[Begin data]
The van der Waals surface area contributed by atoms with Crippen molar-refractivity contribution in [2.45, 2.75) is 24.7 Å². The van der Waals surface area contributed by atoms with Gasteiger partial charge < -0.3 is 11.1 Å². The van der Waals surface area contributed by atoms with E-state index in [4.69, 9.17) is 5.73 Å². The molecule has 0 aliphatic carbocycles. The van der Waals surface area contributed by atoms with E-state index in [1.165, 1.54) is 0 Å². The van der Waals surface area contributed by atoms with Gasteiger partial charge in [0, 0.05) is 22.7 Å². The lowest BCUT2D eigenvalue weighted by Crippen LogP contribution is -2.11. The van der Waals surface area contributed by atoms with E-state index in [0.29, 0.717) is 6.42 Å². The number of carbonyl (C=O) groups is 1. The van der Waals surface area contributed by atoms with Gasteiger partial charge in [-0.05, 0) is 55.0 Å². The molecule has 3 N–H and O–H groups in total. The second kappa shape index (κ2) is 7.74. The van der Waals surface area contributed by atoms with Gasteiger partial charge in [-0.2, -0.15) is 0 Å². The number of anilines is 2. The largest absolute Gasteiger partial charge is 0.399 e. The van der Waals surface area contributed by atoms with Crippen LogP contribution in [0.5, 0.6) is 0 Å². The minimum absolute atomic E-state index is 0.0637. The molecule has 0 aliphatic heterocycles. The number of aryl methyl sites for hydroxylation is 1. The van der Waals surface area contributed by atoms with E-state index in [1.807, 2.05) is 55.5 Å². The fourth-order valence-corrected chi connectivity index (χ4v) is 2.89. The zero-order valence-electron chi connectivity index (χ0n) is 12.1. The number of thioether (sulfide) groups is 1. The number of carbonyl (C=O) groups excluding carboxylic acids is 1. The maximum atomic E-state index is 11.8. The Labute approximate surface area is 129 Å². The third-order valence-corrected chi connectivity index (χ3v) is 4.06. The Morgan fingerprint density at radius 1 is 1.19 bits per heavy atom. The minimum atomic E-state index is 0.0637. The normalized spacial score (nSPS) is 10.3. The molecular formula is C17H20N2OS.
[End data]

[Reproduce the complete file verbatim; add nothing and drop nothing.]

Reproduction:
The van der Waals surface area contributed by atoms with Crippen molar-refractivity contribution in [2.45, 2.75) is 24.7 Å². The van der Waals surface area contributed by atoms with Gasteiger partial charge < -0.3 is 11.1 Å². The van der Waals surface area contributed by atoms with E-state index in [4.69, 9.17) is 5.73 Å². The molecule has 0 aliphatic carbocycles. The van der Waals surface area contributed by atoms with E-state index in [1.165, 1.54) is 0 Å². The van der Waals surface area contributed by atoms with Gasteiger partial charge in [0, 0.05) is 22.7 Å². The lowest BCUT2D eigenvalue weighted by Crippen LogP contribution is -2.11. The van der Waals surface area contributed by atoms with E-state index in [0.29, 0.717) is 6.42 Å². The number of carbonyl (C=O) groups is 1. The van der Waals surface area contributed by atoms with Gasteiger partial charge in [-0.05, 0) is 55.0 Å². The molecule has 3 N–H and O–H groups in total. The second kappa shape index (κ2) is 7.74. The van der Waals surface area contributed by atoms with Gasteiger partial charge in [-0.2, -0.15) is 0 Å². The number of anilines is 2. The largest absolute Gasteiger partial charge is 0.399 e. The van der Waals surface area contributed by atoms with Crippen LogP contribution in [0.5, 0.6) is 0 Å². The minimum absolute atomic E-state index is 0.0637. The molecule has 0 aliphatic heterocycles. The number of aryl methyl sites for hydroxylation is 1. The van der Waals surface area contributed by atoms with E-state index in [1.807, 2.05) is 55.5 Å². The fourth-order valence-corrected chi connectivity index (χ4v) is 2.89. The zero-order valence-electron chi connectivity index (χ0n) is 12.1. The number of thioether (sulfide) groups is 1. The number of carbonyl (C=O) groups excluding carboxylic acids is 1. The maximum atomic E-state index is 11.8. The Labute approximate surface area is 129 Å². The third-order valence-corrected chi connectivity index (χ3v) is 4.06. The Morgan fingerprint density at radius 1 is 1.19 bits per heavy atom. The minimum atomic E-state index is 0.0637. The normalized spacial score (nSPS) is 10.3. The molecular formula is C17H20N2OS.